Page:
Salix cinerea (Common Sallow) is multi-stemmed, erect to spreading and up to 10 metres tall but often only 1-2 metres tall with somewhat smooth, grey-brown bark. The branchlets are green to green-brown and often remain hairy in the cinerea (Grey Sallow) subspecies or dark red to brown and often become almost hairless in the oleifolia (Rusty Sallow) subspecies. The branchlets are not brittle.
Salix fragilis (Crack Willow) - Singled to multi-stemmed, up to 25 metres tall with erect and spreading branches and dark-brown to grey deeply fissured, rough bark. Branches often take root where they touch the ground. The branchlets dark-green to brown, upright, brittle and make a cracking sound when broken. Twigs diverge nearly at right angles
Salix x rubens (Basket Willow) 20-25 metres tall with spreading branches and green to orange or dark red, shiny branchlets.
Salix nigra (Black Willow) erect up to 20 metres tall with dark brown to black-brown deeply fissured bark. The branchlets are shiny, hairless and purple-brown.
Salix viminalis (Common Osier) Long, straight, flexible twigs that are grey and hairy when young.

Flower head:

Upright catkins carry many tiny flowers.
Male and female flowers occur on separate catkins or plants.
Salix alba (White Willow) Female ale catkins appear with the leaves and are 30-60 mm long.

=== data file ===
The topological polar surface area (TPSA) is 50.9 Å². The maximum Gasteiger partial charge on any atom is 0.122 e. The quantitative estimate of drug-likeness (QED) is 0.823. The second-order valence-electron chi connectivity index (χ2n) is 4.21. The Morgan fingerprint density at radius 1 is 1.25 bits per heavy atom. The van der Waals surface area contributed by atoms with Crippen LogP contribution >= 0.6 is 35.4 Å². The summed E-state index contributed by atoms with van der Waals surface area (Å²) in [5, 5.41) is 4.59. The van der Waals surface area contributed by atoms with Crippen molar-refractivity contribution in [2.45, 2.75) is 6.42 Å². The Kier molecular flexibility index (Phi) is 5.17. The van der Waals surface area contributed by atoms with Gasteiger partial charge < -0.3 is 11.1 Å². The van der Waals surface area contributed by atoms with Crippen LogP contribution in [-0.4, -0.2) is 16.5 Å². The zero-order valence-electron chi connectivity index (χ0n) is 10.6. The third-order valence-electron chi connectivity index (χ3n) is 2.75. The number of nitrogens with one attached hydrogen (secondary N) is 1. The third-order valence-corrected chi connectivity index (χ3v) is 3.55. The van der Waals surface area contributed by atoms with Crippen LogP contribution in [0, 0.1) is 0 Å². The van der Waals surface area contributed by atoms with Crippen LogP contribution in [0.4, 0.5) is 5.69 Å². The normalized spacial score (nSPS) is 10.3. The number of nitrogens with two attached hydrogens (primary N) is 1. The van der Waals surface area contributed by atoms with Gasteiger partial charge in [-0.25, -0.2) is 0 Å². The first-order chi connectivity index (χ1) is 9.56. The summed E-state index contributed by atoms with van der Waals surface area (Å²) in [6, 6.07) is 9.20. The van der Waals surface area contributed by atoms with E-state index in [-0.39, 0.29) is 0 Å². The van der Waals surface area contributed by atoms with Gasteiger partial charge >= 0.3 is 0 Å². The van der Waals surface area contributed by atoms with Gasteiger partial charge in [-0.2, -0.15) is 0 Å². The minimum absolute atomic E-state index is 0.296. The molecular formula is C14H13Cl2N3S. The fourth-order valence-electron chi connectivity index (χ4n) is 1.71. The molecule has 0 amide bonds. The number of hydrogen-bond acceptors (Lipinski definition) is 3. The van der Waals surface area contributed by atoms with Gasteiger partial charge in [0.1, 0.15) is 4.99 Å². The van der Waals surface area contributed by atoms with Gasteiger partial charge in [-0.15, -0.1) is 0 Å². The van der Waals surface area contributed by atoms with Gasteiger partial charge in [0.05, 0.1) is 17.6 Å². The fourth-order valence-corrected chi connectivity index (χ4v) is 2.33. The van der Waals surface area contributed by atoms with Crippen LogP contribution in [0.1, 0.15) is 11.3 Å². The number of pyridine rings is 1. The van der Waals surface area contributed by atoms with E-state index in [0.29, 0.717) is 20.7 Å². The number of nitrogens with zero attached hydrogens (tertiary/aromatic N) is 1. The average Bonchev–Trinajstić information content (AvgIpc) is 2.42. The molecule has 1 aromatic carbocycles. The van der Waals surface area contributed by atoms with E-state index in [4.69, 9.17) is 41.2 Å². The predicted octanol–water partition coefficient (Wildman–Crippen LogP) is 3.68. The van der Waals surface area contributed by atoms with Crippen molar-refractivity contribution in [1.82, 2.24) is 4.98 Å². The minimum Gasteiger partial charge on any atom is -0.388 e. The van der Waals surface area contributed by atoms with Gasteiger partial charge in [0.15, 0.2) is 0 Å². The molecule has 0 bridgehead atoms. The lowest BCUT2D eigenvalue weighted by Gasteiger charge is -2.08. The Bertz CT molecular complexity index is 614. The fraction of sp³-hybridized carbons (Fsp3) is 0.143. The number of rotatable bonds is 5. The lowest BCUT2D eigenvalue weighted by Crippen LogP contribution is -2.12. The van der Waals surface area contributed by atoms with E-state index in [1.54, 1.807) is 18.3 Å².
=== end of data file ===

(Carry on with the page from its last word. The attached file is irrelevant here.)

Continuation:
Salix babylonica (Weeping Willow) Female catkins, 10-20 mm long appear with the leaves. Catkins elongate slightly when in fruit. Male plants not recorded in Australia.
Salix cinerea (Common Sallow) has separate male and female catkins that are cylindrical and are stalkless. Catkins appear before the leaves. Male catkins 15-35 mm long by 20 mm wide. Female catkins 20-40 mm long
Salix fragilis (Crack Willow) only produces male, cylindrical catkins, 40-75 mm long that spread or curve downwards. Catkins appear with the leaves.
Salix viminalis (Common Osier) Male catkins cylindrical, 20-30 mm long, stalkless and appear before the leaves.

Flowers:

Shrub Willows have black flower scales whereas tree Willows have pale scales.
Often fragrant
Ovary - Superior.
Perianth -
Stamens - 1-15
Anthers -
Salix cinerea (Common Sallow) has short densely hairy bracts.
Salix fragilis (Crack Willow) has elliptic to linear bracts.
Salix viminalis (Common Osier) has hairy bracts that are darker brown at the apex.

Fruit:

A two valved capsule containing many tiny seeds.
Salix alba (White Willow) stalkless.
Salix babylonica (Weeping Willow) Does not produce fruit in Australia because no male plants are here.
Salix cinerea (Common Sallow) Cylindrical, silky hairy.
Salix fragilis (Crack Willow) does not produce fruit as female plants are rare. (Capsule conical and shortly stalked overseas.)

Seeds:

Small with long silky hairs (pappus) attached to one end.

Roots:

Large, dense, woody, branching root mats are formed on the soil surface or in shallow, slow moving water.
Salix fragilis (Crack Willow) forms bright red rootlets when in or near water.

Key Characters:

Deciduous, dioecious tree.
Leaves alternate and with a petiole that is less than 20 mm and less than one quarter as long as the lamina.
Winter buds with a single outer scale.
Inflorescence a dense spike like catkin with greatly reduced flowers subtended by a scale-like bract.
Seeds small with a tuft of silky hairs.
Never forms suckers from roots.
Adapted from Gwen Harden